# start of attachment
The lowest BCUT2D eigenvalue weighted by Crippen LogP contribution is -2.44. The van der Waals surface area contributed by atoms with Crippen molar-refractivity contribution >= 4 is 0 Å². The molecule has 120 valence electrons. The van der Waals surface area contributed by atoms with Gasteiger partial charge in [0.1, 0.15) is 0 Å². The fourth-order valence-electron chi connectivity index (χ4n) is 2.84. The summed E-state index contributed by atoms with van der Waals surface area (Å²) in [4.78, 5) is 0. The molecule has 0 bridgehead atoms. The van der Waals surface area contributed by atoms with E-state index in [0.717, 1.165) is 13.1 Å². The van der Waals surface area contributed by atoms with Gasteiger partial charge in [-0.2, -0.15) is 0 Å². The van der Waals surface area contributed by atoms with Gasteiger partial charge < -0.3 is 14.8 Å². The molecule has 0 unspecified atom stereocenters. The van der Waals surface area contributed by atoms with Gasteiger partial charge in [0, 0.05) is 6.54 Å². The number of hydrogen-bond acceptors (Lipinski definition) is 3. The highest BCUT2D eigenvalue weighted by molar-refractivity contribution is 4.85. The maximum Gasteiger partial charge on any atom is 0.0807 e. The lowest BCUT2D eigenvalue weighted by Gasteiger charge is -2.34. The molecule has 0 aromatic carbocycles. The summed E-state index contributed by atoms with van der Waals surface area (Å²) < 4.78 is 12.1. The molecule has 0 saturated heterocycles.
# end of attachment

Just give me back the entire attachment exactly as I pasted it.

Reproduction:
The lowest BCUT2D eigenvalue weighted by Crippen LogP contribution is -2.44. The van der Waals surface area contributed by atoms with Crippen molar-refractivity contribution >= 4 is 0 Å². The molecule has 120 valence electrons. The van der Waals surface area contributed by atoms with Gasteiger partial charge in [0.1, 0.15) is 0 Å². The fourth-order valence-electron chi connectivity index (χ4n) is 2.84. The summed E-state index contributed by atoms with van der Waals surface area (Å²) in [4.78, 5) is 0. The molecule has 0 bridgehead atoms. The van der Waals surface area contributed by atoms with E-state index in [0.717, 1.165) is 13.1 Å². The van der Waals surface area contributed by atoms with Gasteiger partial charge in [-0.2, -0.15) is 0 Å². The van der Waals surface area contributed by atoms with Gasteiger partial charge < -0.3 is 14.8 Å². The molecule has 0 unspecified atom stereocenters. The van der Waals surface area contributed by atoms with Gasteiger partial charge in [0, 0.05) is 6.54 Å². The number of hydrogen-bond acceptors (Lipinski definition) is 3. The highest BCUT2D eigenvalue weighted by molar-refractivity contribution is 4.85. The maximum Gasteiger partial charge on any atom is 0.0807 e. The lowest BCUT2D eigenvalue weighted by Gasteiger charge is -2.34. The molecule has 0 aromatic carbocycles. The summed E-state index contributed by atoms with van der Waals surface area (Å²) < 4.78 is 12.1. The molecule has 0 saturated heterocycles.